Bloomberg News

WellPoint, UnitedHealth, Aetna Said to Weigh Deal for XLHealth

November 15, 2011

Nov. 12 (Bloomberg) -- WellPoint Inc., UnitedHealth Group Inc. and Aetna Inc. are weighing bids for XLHealth Corp., a provider of managed care for chronically ill Medicare members, said people familiar with the matter.

Offers for XLHealth, owned by MatlinPatterson Global Advisers, may value the company at $1.5 billion to $2 billion, said the people, who declined to be identified because the discussions are private. Jefferies Group Inc. is running the sale process, which has lasted a few months, the people said. A deal may be announced in the coming weeks, they said.

Revenue from managed-care plans for Medicare, the U.S. health program for the elderly and disabled, may rise by $10 billion by 2015 as the so-called baby boom hits retirement age, analysts have said. That has spurred interest in companies invested in the plans, such as Baltimore-based XLHealth and HealthSpring Inc., acquired Oct. 24 by Cigna Corp. for $3.8 billion.

“Everyone’s been expanding their Medicare Advantage business because of the long-term growth prospects,” said Jason Gurda, an analyst at Leerink Swann in New York.

XLHealth, started in 1997, focuses on providing Medicare beneficiaries with managed care for diabetes, heart disease and other chronic conditions. It has 111,000 members in Medicare products, including the Part D drug plan and the so-called Advantage coverage for costs including physician fees and hospital charges.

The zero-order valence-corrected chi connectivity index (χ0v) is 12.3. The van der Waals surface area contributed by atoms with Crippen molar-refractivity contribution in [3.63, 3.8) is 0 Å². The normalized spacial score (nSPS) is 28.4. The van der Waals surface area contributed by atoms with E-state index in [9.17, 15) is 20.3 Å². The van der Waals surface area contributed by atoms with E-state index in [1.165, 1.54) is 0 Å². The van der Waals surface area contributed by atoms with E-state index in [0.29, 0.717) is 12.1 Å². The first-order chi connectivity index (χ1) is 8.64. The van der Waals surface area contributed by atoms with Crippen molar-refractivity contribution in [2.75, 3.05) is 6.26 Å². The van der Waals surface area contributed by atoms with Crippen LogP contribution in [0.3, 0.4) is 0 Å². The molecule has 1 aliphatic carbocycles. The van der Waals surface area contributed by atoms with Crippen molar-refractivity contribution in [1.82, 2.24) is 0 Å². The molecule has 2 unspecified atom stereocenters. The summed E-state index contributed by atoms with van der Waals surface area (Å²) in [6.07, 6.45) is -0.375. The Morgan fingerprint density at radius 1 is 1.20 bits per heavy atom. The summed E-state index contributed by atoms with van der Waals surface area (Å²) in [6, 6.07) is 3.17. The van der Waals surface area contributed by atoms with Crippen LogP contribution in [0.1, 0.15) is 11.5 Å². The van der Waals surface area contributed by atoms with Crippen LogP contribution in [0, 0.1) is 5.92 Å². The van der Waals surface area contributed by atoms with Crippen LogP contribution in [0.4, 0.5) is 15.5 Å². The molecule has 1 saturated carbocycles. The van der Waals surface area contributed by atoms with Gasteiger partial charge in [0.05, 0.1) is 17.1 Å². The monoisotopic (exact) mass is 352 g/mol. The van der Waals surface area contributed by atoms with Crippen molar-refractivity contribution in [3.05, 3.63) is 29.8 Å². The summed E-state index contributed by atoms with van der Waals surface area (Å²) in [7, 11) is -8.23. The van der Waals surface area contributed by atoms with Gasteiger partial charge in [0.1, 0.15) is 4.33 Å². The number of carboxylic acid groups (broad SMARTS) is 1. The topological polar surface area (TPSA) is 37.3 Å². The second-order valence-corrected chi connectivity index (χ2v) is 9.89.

“It’s our policy not to comment on rumors and speculation,” Jessica Pappas, spokeswoman for XLHealth, said yesterday.

Most Customers

UnitedHealth, based in Minnetonka, Minnesota, serves the most Medicare customers at more than 7 million as of Sept. 30, according to company filings. Humana, in Louisville, Kentucky, is second with 4.3 million, Indianapolis-based WellPoint is third with 2.6 million and Aetna, based in Hartford, Connecticut, has about 837,000.

The first baby boomers -- people born from 1946 to 1964 -- are turning 65 this year, a factor that’s likely to boost revenue for insurers who manage such plans by $10 billion in the next five years, Sarah James, an analyst at Wedbush in Los Angeles, wrote in an Oct. 24 report.

James estimated as many as half of Medicare’s enrollees will sign up for managed care within five years as the ranks swell with a generation more familiar with preferred provider networks and health maintenance organizations.

The HealthSpring takeover by Bloomfield, Connecticut-based Cigna is the largest of six insurer acquisitions of companies that manage Medicare coverage since the beginning of the year.

Similar acquisitions in the area of chronically ill coverage include the purchase of CareMore Health Group by WellPoint in June and Nashville, Tennessee-based Inspiris by UnitedHealth at the beginning of the year.

--Editors: Reg Gale, Andrew Pollack

To contact the reporters on this story: Pat Wechsler in New York at pwechsler@bloomberg.net; Jeffrey McCracken in New York at jmccracken3@bloomberg.net; Jonathan Keehner in New York at jkeehner@bloomberg.net

To contact the editors responsible for this story: Reg Gale at rgale5@bloomberg.net; Jennifer Sondag at jsondag@bloomberg.net


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